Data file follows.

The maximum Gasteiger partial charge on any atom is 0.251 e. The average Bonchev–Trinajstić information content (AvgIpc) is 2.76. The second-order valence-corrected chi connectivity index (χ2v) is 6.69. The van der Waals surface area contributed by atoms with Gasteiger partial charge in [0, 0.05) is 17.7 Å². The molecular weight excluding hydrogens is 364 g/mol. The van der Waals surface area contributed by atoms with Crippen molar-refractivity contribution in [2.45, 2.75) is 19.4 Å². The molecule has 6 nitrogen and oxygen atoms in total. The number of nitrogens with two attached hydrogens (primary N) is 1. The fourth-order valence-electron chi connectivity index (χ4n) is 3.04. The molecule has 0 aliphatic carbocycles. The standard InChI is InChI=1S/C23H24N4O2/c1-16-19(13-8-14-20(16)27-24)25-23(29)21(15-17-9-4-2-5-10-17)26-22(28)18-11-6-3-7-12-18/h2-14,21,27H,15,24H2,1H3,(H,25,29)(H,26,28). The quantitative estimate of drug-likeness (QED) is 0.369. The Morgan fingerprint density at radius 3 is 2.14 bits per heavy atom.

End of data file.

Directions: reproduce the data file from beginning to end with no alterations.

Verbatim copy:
The maximum Gasteiger partial charge on any atom is 0.251 e. The average Bonchev–Trinajstić information content (AvgIpc) is 2.76. The second-order valence-corrected chi connectivity index (χ2v) is 6.69. The van der Waals surface area contributed by atoms with Gasteiger partial charge in [0, 0.05) is 17.7 Å². The molecular weight excluding hydrogens is 364 g/mol. The van der Waals surface area contributed by atoms with Crippen molar-refractivity contribution in [2.45, 2.75) is 19.4 Å². The molecule has 6 nitrogen and oxygen atoms in total. The number of nitrogens with two attached hydrogens (primary N) is 1. The fourth-order valence-electron chi connectivity index (χ4n) is 3.04. The molecule has 0 aliphatic carbocycles. The standard InChI is InChI=1S/C23H24N4O2/c1-16-19(13-8-14-20(16)27-24)25-23(29)21(15-17-9-4-2-5-10-17)26-22(28)18-11-6-3-7-12-18/h2-14,21,27H,15,24H2,1H3,(H,25,29)(H,26,28). The quantitative estimate of drug-likeness (QED) is 0.369. The Morgan fingerprint density at radius 3 is 2.14 bits per heavy atom.